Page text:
Visualizing the Gig Worker Experience
One of the best ways to make sense of your data is to visualize it. Make an artifact. This week our team (Allison, Michelle, and Laura) did just that as we further synthesized interviews with gig economy workers. You can learn more about our research with on-demand gig economy workers here and here. Through visualization, we add additional analysis, context, and understanding that will serve us as we head into our next phase: design ideation. We used several visualization techniques including temporal and semantic zoom to approach our data from a new perspective.
Our concept models range from a wide view of the landscape of gig work to a personal look at how gig experiences can impact your emotional resiliency.
Gig Worker Lifecycle
We created several iterations of this temporal zoom because it was a data-rich area. Rather than looking at this through a marketing lens of pre-acquisition (-2) to lapse (+2), we chose to view this from the worker’s perspective to get a better idea of what actions, strategies, and emotions they may experience at different stages.
In the US today, there are only two worker classifications: 1099 and W-2. In Texas, there is a 20-point test to determine independent contractor compliance — and it is clearly not designed for on-demand work. As on-demand gig work continues to grow, we strongly see a need for a third category to help manage the nuance of these company / worker relationships. This semantic zoom quickly shows the different hierarchy of on-demand gig apps and the broad range of gig work as a whole.
Gig App Features
We saved every utterance where a participant explicitly talked about their in-app experiences. These helped us get a good understanding of which areas of the app are top-of-mind for them as they consider when, where, and how often they work. Through this, we also saw strong connections between key app features. Most notably, earnings, assignments, and status are highly interconnected.
While many of our concept maps deal directly with the gig worker experience, there were common trends that transcended solely the gig worker mindset. One interesting theme we observed was the power of gig work to make individuals more emotionally resilient. Many people expressed anxiety or hesitation about doing gig work. From having people in their cars to constantly making a first impression, there were unexpected emotional challenges associated with the work. By acknowledging this discomfort and working through it, these workers developed a new sense of confidence. The cycle of gig work is so fast, workers were able to have several growth experiences in a short amount of time.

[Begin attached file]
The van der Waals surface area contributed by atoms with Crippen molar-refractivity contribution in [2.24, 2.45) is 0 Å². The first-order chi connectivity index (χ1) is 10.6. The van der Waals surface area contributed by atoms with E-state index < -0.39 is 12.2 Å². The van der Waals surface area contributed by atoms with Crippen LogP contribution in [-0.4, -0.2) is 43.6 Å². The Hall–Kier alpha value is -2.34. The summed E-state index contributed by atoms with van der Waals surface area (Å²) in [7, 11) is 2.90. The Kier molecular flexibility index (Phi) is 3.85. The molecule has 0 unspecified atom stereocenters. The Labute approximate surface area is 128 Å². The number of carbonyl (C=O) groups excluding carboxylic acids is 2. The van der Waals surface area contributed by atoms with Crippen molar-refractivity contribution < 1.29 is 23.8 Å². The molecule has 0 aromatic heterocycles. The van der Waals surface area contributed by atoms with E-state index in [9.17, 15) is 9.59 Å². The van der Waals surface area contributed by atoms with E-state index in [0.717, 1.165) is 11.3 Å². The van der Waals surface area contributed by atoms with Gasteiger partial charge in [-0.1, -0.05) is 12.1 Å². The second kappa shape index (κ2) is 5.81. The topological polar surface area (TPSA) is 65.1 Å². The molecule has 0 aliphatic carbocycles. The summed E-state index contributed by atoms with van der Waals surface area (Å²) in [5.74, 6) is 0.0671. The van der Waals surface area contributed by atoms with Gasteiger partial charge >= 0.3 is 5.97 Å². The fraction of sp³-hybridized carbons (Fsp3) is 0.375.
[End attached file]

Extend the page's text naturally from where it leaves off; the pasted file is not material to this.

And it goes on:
Short, Medium, Long-Term Goals
One of our core insights has been:
“Shifting focus to long-term dreams helps us cope with the reality of the immediate, especially when the weight of short- and medium-term goals is too great.”
To illustrate this, we went through our interviews and visualized all of the short, medium, and long-term goals that were expressed by our participants. A key insight when developing this map was that there are common bridges that help shift focus to medium- and long-term goals. For example, a car was often mentioned as both something that required additional focus and a way to “level-up”. Similar attitudes were expressed around education or growing your social and professional networks.
In addition to visualizing our data, we also pushed to create more insights that can serve as inspiration for future design ideas. Questions we hope to answer this week are:
- How are we organizing ideas on our wall to be more efficient? Can we shift to prioritizing insights and concept maps without having to keep all of our themes up?
- How can we surface our best quotes to inspire us through design ideas?
- How can we continue to push ourselves to create provocative insights?
- How can we not constrain our ideas to just the gig perspective while still making use of our data?
The exercise of going through our blog prompt was helpful and we are committing to using that as a check-in guideline every Wednesday moving forward.